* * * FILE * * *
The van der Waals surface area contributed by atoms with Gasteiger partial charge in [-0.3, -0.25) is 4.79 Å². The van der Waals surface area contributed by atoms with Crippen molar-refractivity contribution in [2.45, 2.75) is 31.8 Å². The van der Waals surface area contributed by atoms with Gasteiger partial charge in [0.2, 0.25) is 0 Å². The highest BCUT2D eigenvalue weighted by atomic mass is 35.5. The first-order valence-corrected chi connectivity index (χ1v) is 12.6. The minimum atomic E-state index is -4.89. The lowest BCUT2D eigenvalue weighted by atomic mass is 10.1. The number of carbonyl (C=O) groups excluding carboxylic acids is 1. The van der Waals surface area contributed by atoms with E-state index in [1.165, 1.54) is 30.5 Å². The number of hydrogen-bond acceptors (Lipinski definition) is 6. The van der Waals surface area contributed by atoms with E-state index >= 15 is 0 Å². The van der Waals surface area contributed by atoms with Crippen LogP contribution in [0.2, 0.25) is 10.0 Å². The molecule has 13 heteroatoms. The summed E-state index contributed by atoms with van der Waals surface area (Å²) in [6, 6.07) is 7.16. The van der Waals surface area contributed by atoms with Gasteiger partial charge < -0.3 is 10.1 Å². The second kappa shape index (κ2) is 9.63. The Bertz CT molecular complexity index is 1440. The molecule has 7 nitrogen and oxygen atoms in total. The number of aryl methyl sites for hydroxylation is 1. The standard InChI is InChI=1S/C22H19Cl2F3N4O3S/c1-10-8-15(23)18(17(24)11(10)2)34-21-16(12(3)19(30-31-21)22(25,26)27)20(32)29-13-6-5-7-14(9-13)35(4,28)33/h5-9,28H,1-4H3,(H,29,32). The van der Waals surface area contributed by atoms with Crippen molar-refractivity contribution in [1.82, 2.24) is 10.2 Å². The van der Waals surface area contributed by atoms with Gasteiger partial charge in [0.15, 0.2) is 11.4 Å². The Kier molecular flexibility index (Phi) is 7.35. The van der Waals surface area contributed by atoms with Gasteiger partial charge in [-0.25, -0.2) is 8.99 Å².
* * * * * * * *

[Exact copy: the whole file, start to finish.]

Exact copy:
The van der Waals surface area contributed by atoms with Gasteiger partial charge in [-0.3, -0.25) is 4.79 Å². The van der Waals surface area contributed by atoms with Crippen molar-refractivity contribution in [2.45, 2.75) is 31.8 Å². The van der Waals surface area contributed by atoms with Gasteiger partial charge in [0.2, 0.25) is 0 Å². The highest BCUT2D eigenvalue weighted by atomic mass is 35.5. The first-order valence-corrected chi connectivity index (χ1v) is 12.6. The minimum atomic E-state index is -4.89. The lowest BCUT2D eigenvalue weighted by atomic mass is 10.1. The number of carbonyl (C=O) groups excluding carboxylic acids is 1. The van der Waals surface area contributed by atoms with E-state index in [1.165, 1.54) is 30.5 Å². The number of hydrogen-bond acceptors (Lipinski definition) is 6. The van der Waals surface area contributed by atoms with E-state index >= 15 is 0 Å². The van der Waals surface area contributed by atoms with Crippen LogP contribution in [0.2, 0.25) is 10.0 Å². The molecule has 13 heteroatoms. The summed E-state index contributed by atoms with van der Waals surface area (Å²) in [6, 6.07) is 7.16. The van der Waals surface area contributed by atoms with Gasteiger partial charge < -0.3 is 10.1 Å². The second kappa shape index (κ2) is 9.63. The Bertz CT molecular complexity index is 1440. The molecule has 7 nitrogen and oxygen atoms in total. The number of aryl methyl sites for hydroxylation is 1. The standard InChI is InChI=1S/C22H19Cl2F3N4O3S/c1-10-8-15(23)18(17(24)11(10)2)34-21-16(12(3)19(30-31-21)22(25,26)27)20(32)29-13-6-5-7-14(9-13)35(4,28)33/h5-9,28H,1-4H3,(H,29,32). The van der Waals surface area contributed by atoms with Crippen molar-refractivity contribution in [1.82, 2.24) is 10.2 Å². The van der Waals surface area contributed by atoms with Gasteiger partial charge in [0.15, 0.2) is 11.4 Å². The Kier molecular flexibility index (Phi) is 7.35. The van der Waals surface area contributed by atoms with Gasteiger partial charge in [-0.25, -0.2) is 8.99 Å².